Jason Gray’s “Photographing Eden”

Imitation is the highest form of literary flattery. Aspiring poets imitate until they can establish a voice of their own or reach a point where the whole business of being “a poet” no longer seems attractive or worthwhile. Today such aspirants are more plentiful than ever because of the emergence of graduate-level MFA farms in which, by and large, legions of spoiled rich kids learn how to workshop McPoems, to network, and to kowtow to their betters for future payoffs.
 
If they are truly ambitious they will lay down the books of contemporaries like C. K. Williams, Heather McHugh, or (fill in some other contemporary star’s name), and they will begin to read real poets, perhaps W.B. Yeats, Wallace Stevens, T.S. Elliot, or even Rainer Maria Rilke, but not in the original. Americans are too lazy and stupid to learn languages, especially one as politically incorrect as German. They’d rather read foreign poets in translation. Hence the phenomenon of coattail hangers like Robert Hass, or butchers like Robert Bly, both of whom have built careers on the genius of others.  
 
In “Photographing Eden,” Jason Gray’s first full-length book, he aspires to be Rilkean, but lacks the deep hard-earned humanity, the spiritual insight, and the splendid ear of the great Austrian poet. He has achieved only mushy pseudo-metaphysical workshop exercises that offer a MFA holder’s lightweight concept of epiphany. (There is no dark night of the soul in which Pascal, having just escaped death, might proclaim: “Fire. God of Abraham, God of Isaac, God of Jacob, not of the philosophers and the scholars…”) And, no doubt, not of the MFA holders.  
 
Sometimes his attempts are ambitious because they are rhymed and metered, but invariably they read like imitations after Stephen Mitchell’s bland translations, which, doubtless, are all that Mr Gray knows of Rilke’s verse.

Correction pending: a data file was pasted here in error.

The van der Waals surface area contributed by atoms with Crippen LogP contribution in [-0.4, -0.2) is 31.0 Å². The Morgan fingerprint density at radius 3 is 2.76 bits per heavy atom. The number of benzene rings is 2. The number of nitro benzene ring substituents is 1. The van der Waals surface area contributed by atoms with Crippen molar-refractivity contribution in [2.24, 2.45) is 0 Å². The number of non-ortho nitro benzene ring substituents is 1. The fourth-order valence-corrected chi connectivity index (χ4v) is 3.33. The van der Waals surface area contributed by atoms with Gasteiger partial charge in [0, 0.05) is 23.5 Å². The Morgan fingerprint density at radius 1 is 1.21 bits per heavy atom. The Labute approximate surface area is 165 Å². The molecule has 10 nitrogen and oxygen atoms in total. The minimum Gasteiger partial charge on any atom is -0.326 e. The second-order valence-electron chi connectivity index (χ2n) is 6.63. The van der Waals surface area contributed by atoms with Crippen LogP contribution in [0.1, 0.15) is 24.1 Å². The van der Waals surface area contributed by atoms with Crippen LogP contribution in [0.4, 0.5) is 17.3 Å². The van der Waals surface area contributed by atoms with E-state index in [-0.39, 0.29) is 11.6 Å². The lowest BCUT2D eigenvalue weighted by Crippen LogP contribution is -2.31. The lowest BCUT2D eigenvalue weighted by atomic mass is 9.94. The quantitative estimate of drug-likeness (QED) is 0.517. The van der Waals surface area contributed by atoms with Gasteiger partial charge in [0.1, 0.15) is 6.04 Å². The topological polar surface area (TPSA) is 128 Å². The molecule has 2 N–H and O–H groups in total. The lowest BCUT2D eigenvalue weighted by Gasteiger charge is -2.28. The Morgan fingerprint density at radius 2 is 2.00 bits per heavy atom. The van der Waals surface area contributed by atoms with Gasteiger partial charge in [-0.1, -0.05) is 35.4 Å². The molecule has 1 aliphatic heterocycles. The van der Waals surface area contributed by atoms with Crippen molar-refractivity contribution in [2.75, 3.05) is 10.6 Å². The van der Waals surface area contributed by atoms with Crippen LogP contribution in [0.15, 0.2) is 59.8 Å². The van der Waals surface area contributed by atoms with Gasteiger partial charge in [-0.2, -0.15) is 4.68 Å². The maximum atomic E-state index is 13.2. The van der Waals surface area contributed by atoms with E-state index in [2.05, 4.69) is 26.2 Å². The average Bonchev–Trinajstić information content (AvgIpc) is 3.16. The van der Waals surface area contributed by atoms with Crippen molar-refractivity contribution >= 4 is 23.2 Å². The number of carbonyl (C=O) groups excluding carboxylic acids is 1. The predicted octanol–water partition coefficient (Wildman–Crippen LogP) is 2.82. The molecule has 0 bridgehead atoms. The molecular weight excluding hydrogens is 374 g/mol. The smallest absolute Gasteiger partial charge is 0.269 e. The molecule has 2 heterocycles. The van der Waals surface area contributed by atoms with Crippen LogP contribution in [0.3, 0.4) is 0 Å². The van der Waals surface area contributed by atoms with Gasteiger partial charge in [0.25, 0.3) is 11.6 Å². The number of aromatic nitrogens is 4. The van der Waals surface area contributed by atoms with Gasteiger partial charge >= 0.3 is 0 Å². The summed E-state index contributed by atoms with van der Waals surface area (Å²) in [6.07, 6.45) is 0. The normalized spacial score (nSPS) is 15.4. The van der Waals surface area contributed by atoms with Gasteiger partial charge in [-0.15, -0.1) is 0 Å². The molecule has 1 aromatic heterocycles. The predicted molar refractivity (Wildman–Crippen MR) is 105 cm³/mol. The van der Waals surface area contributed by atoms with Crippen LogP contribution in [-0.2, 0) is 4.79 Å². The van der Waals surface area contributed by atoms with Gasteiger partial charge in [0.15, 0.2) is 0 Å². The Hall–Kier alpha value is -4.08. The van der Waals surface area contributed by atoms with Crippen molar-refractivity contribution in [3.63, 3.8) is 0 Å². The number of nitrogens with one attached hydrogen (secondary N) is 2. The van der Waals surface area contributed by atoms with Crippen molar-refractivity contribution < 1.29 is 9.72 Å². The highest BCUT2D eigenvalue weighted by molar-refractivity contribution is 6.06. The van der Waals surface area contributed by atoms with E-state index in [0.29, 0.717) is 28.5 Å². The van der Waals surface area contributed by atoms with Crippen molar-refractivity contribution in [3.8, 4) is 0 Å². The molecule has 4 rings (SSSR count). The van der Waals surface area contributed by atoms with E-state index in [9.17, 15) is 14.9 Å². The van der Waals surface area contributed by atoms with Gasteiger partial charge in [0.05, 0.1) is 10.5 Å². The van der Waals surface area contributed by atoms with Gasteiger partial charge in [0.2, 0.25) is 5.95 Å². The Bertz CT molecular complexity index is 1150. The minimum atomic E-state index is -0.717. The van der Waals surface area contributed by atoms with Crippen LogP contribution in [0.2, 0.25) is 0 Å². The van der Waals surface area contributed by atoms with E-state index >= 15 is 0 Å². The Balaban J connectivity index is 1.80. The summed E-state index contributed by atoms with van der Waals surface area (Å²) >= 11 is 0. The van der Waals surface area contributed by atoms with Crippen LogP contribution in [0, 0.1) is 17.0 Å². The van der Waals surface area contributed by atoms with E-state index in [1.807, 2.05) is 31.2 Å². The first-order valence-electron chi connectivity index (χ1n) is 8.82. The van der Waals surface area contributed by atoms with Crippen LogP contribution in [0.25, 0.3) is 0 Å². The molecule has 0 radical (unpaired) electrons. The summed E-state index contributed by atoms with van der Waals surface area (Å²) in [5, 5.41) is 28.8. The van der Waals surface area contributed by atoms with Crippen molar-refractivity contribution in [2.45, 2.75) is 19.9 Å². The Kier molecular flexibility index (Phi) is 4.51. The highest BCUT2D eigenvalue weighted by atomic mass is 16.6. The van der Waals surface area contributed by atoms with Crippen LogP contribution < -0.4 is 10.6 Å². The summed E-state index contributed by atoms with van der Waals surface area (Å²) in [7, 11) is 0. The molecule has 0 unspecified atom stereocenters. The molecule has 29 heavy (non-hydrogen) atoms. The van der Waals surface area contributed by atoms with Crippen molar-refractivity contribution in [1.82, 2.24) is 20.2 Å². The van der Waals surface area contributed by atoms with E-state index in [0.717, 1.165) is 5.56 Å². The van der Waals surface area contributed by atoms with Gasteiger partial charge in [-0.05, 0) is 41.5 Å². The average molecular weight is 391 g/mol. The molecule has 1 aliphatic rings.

In “The Snow Panther” his tin ear comes to the fore. Written in three couplets, the poem ends before it begins, leaving nothing in the psyche but gratitude for its brevity. Here I quote from the middle couplet:   
“Beyond his cage his thoughts are sharp and white;
         he lives a compelled anchorite.”
The intelligent reader must pose a question. How can a cat, let alone a religious ascetic, “live a compelled anchorite”? An anchorite is one who voluntarily withdraws (anachōreō) from the world. We can also use poetic license and even say “he lives, a compelled anchorite.” Alas, in Mr Gray’s line the comma is missing.
 
Despite the glaring error this poem was printed in the August 2000 issue of Poetry, and subsequently reprinted in this book, the publisher of which is Ohio University Press. It’s hardly a surprise to find out that Mr Gray’s current employer is Ohio State University Press. Granted, not the same publishing house, and yet one must not question the utility of networking. 
 
Did the MFA degree pay off, or is it an embarrassment, like a diploma acquired at the circus, or a go-down given by an ambitious bawd after too many drinks?
 
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About Leo Yankevich

Leo Yankevich’s latest books are The Last Silesian (The Mandrake Press, 2005) and Tikkun Olam & Other Poems (Second Expanded Edition) (Counter-Currents Publishing, 2012). His poems have appeared in Amelia, American Jones Building & Maintenance, Artword Quarterly, Beauty for Ashes Poetry Review, Blue Unicorn, Candelabrum, Cedar Hill Review, Chronicles: A Magazine of American Culture, CounterPunch, Disquieting Muses, Edge City Review, Electric Acorn, Envoi, FutureCycle Poetry, Harpstrings, Iambs & Trochees, Iota, Ironwood, Kimera, Lite: Baltimore's Literary Newspaper, Lucid Rhythms, Mr. Cogito, New Hope International, Nostoc, Parnassus Literary Journal, Pennine Platform, The Pittsburgh Post-Gazette, Poetry Nottingham, Psychopoetica, Raintown Review, Riverrun, Romantics Quarterly, Ship of Fools, Snakeskin, Sonnet Scroll, Staple, Sulphur River Literary Review, Tennessee Quarterly, The Barefoot Muse, The East River Review, The Eclectic Muse, The Innisfree Poetry Journal, The London Magazine, The MacGuffin, The Monongahela Review, The Neovictorian/Cochlea, thehypertexts.com, The Pennsylvania Review, The Sarmatian Review, The Tennessee Review, Tucumcari Literary Review, Trinacria, Visions International, Weyfarers, Whelks Walk Review, Windsor Review, inter alia. He is editor of The New Formalist. More of his work can be found at Leo Yankevich.com.